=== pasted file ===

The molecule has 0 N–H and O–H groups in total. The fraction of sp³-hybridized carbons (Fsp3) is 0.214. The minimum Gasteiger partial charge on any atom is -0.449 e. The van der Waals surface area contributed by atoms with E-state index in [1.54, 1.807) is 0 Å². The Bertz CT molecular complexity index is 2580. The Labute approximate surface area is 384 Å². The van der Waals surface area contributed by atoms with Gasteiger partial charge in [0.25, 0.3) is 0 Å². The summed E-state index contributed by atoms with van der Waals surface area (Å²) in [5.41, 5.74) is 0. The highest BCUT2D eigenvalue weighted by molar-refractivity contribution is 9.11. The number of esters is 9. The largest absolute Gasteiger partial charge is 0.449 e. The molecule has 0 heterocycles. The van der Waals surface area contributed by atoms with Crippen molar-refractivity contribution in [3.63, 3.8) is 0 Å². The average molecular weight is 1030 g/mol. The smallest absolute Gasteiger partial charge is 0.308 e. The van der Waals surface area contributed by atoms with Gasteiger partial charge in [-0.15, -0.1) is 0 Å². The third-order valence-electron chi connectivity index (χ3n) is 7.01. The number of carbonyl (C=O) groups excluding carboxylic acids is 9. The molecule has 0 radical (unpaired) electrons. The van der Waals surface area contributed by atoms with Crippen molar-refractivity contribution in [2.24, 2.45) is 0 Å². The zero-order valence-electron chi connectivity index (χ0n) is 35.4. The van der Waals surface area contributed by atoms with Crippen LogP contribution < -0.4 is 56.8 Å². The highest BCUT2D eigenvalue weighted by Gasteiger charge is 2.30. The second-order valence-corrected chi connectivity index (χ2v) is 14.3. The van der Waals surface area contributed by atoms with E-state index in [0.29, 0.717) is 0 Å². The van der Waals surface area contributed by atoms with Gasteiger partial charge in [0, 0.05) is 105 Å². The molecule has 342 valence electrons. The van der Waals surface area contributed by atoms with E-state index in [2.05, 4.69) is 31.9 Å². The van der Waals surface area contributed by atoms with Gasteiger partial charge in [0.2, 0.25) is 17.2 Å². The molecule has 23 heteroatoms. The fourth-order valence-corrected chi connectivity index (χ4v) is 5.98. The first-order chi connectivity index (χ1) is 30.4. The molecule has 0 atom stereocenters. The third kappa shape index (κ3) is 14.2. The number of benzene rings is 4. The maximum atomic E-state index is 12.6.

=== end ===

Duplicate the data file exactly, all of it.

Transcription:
The molecule has 0 N–H and O–H groups in total. The fraction of sp³-hybridized carbons (Fsp3) is 0.214. The minimum Gasteiger partial charge on any atom is -0.449 e. The van der Waals surface area contributed by atoms with E-state index in [1.54, 1.807) is 0 Å². The Bertz CT molecular complexity index is 2580. The Labute approximate surface area is 384 Å². The van der Waals surface area contributed by atoms with Gasteiger partial charge in [0.25, 0.3) is 0 Å². The summed E-state index contributed by atoms with van der Waals surface area (Å²) in [5.41, 5.74) is 0. The highest BCUT2D eigenvalue weighted by molar-refractivity contribution is 9.11. The number of esters is 9. The largest absolute Gasteiger partial charge is 0.449 e. The molecule has 0 heterocycles. The van der Waals surface area contributed by atoms with Crippen molar-refractivity contribution in [3.63, 3.8) is 0 Å². The average molecular weight is 1030 g/mol. The smallest absolute Gasteiger partial charge is 0.308 e. The van der Waals surface area contributed by atoms with Gasteiger partial charge in [-0.15, -0.1) is 0 Å². The third-order valence-electron chi connectivity index (χ3n) is 7.01. The number of carbonyl (C=O) groups excluding carboxylic acids is 9. The molecule has 0 radical (unpaired) electrons. The van der Waals surface area contributed by atoms with Crippen molar-refractivity contribution in [2.24, 2.45) is 0 Å². The zero-order valence-electron chi connectivity index (χ0n) is 35.4. The van der Waals surface area contributed by atoms with Crippen LogP contribution < -0.4 is 56.8 Å². The highest BCUT2D eigenvalue weighted by Gasteiger charge is 2.30. The second-order valence-corrected chi connectivity index (χ2v) is 14.3. The van der Waals surface area contributed by atoms with E-state index in [0.29, 0.717) is 0 Å². The van der Waals surface area contributed by atoms with Gasteiger partial charge in [0, 0.05) is 105 Å². The molecule has 342 valence electrons. The van der Waals surface area contributed by atoms with E-state index in [2.05, 4.69) is 31.9 Å². The van der Waals surface area contributed by atoms with Gasteiger partial charge in [0.2, 0.25) is 17.2 Å². The molecule has 23 heteroatoms. The fourth-order valence-corrected chi connectivity index (χ4v) is 5.98. The first-order chi connectivity index (χ1) is 30.4. The molecule has 0 atom stereocenters. The third kappa shape index (κ3) is 14.2. The number of benzene rings is 4. The maximum atomic E-state index is 12.6.